int main()
{
AbstractMissView *view = new TextView();
MissModel *model;

for (int i = 1; i <= 10; i++)
{
model = new MissModel(5*i, 5*i);
view->print(model->getBase(), model->getIncrease(), model->getTrials(), model->getMissValue());
delete model;
}

delete view;
}

term1nally s1ck
2010-12-27, 07:51 PM
Well, I figured out how step X+1 is generated from step X, checked that the situation does indeed converge, then got the actual probabilities of the miss chance being Y% as n-> infinity by solving for X+1 == X

I did do it in Excel, as my computer is failing at life atm, and it's only set to display 3 d.p. which may have messed with my rounding errors.

Couldn't find a general formula for it though. I solved it in different ways for the different values.

The Glyphstone
2010-12-27, 07:59 PM
And this what ranks in Knowledge: Math are good for.:smalltongue::smallbiggrin:

Gralamin
2010-12-27, 08:04 PM
And this what ranks in Knowledge: Math are good for.:smalltongue::smallbiggrin:

Well, I had started to approach it using Bernoulli random variables and infinite sums. Then I got lazy, didn't look stuff up, and did some easy coding instead. Did you know Knowledge(Computers) can emulate Knowledge(Math)? :smallwink:

Zigg'rrauglurr
2010-12-27, 08:25 PM
Well, I had started to approach it using Bernoulli random variables and infinite sums. Then I got lazy, didn't look stuff up, and did some easy coding instead. Did you know Knowledge(Computers) can emulate Knowledge(Math)? :smallwink:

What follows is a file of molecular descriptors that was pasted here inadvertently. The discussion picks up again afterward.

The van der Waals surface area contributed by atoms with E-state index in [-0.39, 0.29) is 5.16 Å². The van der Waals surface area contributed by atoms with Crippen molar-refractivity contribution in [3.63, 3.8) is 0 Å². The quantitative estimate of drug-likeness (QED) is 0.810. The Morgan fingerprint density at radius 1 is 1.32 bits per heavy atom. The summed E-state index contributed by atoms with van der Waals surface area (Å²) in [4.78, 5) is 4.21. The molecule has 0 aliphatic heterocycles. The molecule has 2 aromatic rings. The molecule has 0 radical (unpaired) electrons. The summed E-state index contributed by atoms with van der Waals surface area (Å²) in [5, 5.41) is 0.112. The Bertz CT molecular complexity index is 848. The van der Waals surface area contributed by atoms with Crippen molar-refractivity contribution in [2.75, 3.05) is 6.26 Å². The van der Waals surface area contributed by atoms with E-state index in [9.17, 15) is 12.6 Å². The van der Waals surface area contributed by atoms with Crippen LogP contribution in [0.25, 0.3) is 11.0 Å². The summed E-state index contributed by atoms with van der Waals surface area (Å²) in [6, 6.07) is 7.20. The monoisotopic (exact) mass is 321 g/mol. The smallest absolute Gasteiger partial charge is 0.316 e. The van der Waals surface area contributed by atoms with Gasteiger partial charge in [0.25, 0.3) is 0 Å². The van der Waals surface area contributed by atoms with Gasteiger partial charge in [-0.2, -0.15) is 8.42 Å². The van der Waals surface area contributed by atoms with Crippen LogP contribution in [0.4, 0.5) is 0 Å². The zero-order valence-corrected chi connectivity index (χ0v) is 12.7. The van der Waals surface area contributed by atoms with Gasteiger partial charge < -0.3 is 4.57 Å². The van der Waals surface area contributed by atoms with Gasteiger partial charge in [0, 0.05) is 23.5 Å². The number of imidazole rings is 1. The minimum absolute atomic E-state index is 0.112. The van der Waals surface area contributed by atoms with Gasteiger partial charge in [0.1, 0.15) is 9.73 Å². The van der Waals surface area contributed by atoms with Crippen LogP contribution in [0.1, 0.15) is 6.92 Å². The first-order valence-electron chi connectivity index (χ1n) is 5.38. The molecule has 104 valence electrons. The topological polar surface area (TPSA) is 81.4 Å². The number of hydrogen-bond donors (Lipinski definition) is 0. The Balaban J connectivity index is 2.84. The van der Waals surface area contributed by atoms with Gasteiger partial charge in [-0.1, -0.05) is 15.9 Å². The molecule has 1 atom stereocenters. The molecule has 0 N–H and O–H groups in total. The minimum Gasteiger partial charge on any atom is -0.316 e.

Ack! I'm studying this for a final tomorrow! And also got ninja-ed before posting the results. Basically the numbers seem correct

term1nally s1ck
2010-12-27, 08:37 PM
D&D is the ONLY game I know where when something is proposed, at least 3-4 people pop up with a full mathematical analysis of how effective it would be.

Jallorn
2010-12-27, 10:09 PM
I only read the first few posts, but as I see it, rather than, "You get missed it goes back to 5%," it should be "You get missed, it goes down X increment."

term1nally s1ck
2010-12-27, 10:26 PM
That would tend towards an average of 50% over time, with a random distribution around that.

Fizban
2010-12-27, 10:27 PM
Just chiming in on the spell idea, I have to say that I'd never use it either. It just seems too unintuitive that right when you get the bonus up and the spell starts protecting you is when it would drop back down. Now, a spell that started out at a higher miss chance and went down every time it stopped an attack, would make sense and get used by me.

The Glyphstone
2010-12-27, 10:29 PM
Just chiming in on the spell idea, I have to say that I'd never use it either. It just seems too unintuitive that right when you get the bonus up and the spell starts protecting you is when it would drop back down. Now, a spell that started out at a higher miss chance and went down every time it stopped an attack, would make sense and get used by me.

That's one of the reasons I'm adding in the retributive blast portion - it helps the intuitiveness slightly if the magic is somehow storing up some of the energy it fails to avoid, building in potency until it discharges and starts back at the beginning.